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Lecture 14

Lecture 14.docx

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Barbara Murck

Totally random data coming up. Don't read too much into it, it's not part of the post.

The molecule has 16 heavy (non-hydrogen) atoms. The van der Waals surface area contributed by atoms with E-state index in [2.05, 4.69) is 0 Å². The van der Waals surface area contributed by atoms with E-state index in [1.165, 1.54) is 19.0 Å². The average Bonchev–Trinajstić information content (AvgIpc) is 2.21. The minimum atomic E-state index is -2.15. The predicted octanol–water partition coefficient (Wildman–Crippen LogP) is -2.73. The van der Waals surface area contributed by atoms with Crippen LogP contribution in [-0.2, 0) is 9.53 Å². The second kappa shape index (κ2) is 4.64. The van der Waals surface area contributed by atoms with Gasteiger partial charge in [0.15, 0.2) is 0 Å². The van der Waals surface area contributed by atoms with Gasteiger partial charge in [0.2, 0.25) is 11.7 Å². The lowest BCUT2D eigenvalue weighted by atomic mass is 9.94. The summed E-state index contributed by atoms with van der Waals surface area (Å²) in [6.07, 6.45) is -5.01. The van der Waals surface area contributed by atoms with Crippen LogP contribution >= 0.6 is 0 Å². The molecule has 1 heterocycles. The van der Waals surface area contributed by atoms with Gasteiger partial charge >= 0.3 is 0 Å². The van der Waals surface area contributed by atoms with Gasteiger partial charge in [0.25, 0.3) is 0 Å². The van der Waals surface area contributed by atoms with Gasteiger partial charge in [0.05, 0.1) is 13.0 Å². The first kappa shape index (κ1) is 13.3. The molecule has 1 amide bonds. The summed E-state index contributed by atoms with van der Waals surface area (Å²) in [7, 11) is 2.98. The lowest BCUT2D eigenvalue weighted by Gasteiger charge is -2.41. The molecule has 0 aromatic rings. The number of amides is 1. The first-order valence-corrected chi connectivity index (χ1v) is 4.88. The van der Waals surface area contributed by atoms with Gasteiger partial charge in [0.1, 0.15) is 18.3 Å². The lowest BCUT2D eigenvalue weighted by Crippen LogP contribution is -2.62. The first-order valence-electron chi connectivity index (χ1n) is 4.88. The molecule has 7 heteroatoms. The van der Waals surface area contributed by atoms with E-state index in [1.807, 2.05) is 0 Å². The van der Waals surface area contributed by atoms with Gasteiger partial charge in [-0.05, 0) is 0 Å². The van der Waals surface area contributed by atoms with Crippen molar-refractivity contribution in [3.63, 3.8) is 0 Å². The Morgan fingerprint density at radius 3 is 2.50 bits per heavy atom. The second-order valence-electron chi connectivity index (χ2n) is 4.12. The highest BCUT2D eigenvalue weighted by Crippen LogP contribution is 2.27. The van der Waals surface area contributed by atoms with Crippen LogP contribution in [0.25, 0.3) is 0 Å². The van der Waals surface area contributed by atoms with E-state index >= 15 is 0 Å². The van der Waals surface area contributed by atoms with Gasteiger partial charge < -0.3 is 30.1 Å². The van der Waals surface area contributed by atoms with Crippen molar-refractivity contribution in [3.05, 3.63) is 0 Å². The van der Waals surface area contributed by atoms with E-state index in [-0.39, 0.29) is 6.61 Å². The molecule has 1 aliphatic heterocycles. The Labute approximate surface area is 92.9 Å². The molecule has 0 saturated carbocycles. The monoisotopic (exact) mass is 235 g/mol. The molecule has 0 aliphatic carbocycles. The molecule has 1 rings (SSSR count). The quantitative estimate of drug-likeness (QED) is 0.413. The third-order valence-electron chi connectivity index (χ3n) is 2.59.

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Lecture 14 Technological Hazards •Characteristics of technological hazards •Difference between technological and anthropogenic hazards •Four short case studies: –Bhopal Gas Release –Fukushima Dai-Ichi Nuclear Explosion –Love Canal Groundwater Contamination –BP Deepwater Horizon Oil Spill Technological Hazards •Anthropogenic hazards arising from the interaction of social, environmental, and technological systems. –Note that “anthropogenic” hazards can be “natural” hazards caused, accelerated, or exacerbated by human activity. –This is different from “technological” hazards but the distinction is very blurry Technological Hazards (some types and causes) •Releases of chemicals to the atmosphere by explosion or fire •Releases of chemicals into water by tank rupture, pipeline rupture, road or rail accidents, etc. •Oil spills in marine environment •Satellite or aircraft crash •Train derailment •Dam, bridge, or tunnel collapse •Releases of radionuclides to the environment (radwaste, nuclear reactors, medical radionuclides) •Harmful materials in the built environment (asbestos, radon, UFFI) •Consequences of sabotage, acts of terrorism •Releases resulting from military action (depleted uranium, landmines, chemical weapons) •Contamination of water, soil, groundwater, or air by waste management activities •Destruction or collapse of facilities •Mine collapses and explosions •Boats, submarines sinking •Releases as a consequence of the use or transport of biological materials (viruses, bacteria, fungi) Technological Hazards •Risk is increasing as a result of: –Increased industrialization in densely populated areas –Increased number and variety of industrial processes and products –Globalization of production –Transportation of hazardous materials –Waste management and disposal issues –Increased use of hazardous materials for purposes of terrorism Technological Hazards •Natural hazards can cause or exacerbate technological disasters –Building collapse due to earthquake –Dam collapse caused by flooding •In turn, social/technological factors can cause or exacerbate “natural” disasters –Flooding worsened by river channelization –Deforestation and overly-intensive agriculture leading to desertification Technological Hazards • Technological hazards can be… – Purely accidental • Collapse and sinking of an off-shore oil drilling rig during a freak storm – Purely intentional • Oil wells bombed by Iraqi army during retreat from Kuwait during Persian Gulf War • WTC collapse – Somewhere in-between (lack of preparation or negligence) • BP Gulf of Mexico oil spill • Bhopal gas release Technological Hazards • Technological hazards can be… – Rapid-onset • Tanker sinks causing an oil spill • Building collapses during an earthquake – Slow-onset • Desertification caused by deforestation or overly-intensive agriculture • Acid rain caused by industrial emissions – “Creeping” (slow-onset with sudden manifestation) • Groundwater contamination, e.g., Love Canal Technological Hazards • Four short case studies – Bhopal, India • poisonous gas release – Fukushima Dai-Ichi, Japan • cascading earthquake, tsunami, nuclear explosion – Love Canal, NY • toxic waste contamination – BP Gulf of Mexico • offshore drill rig explosion and oil spill Case Study: Bhopal • “Bhopal Gas Tragedy” – Worst peacetime chemical disaster ever – Factory owned and operated by UCIL • Timeline: – Dec. 2-3, 1984 – 27 tons of MIC leaked from Union Carbide pesticide factory – Approx. 8,000 killed, 1000s sickened – 1989: Union Carbide settles for $470 million with government of India – 2001: Union Carbide bought by Dow; refuses to accept criminal responsibility Bhopal • Accident? Negligence? or Sabotage? – Union Carbide/Dow maintain that the release could only have happened through sabotage. – Many safety systems had been turned off the previous month to save money. – Would this have happened in N. America or Europe? • Most recent: 8 convictions as of June, 2010 – 2 years for death by negligence – All Indian, former plant employees Bhopal •Has become an icon and a symbol of… –Globalization as a cause of environmental and social problems –Pollution by huge, callous multi-national corporations –Human rights denied to the poor and those who live in Third World countries –Environmental injustice Case Study: Fukushima Dai-Ichi •Fukushima Nuclear Disaster –Classic “cascading” event –Japan is perhaps the most prepared nation in the world •Timeline: –11 March 2011 Mw 9.0 Tōhoku earthquake •Epicentre just offshore from Honshu island •Megathrust subduction zone earthquake •Largest recorded eq in Japan, one of the five largest earthquakes ever since 1900 –Generated
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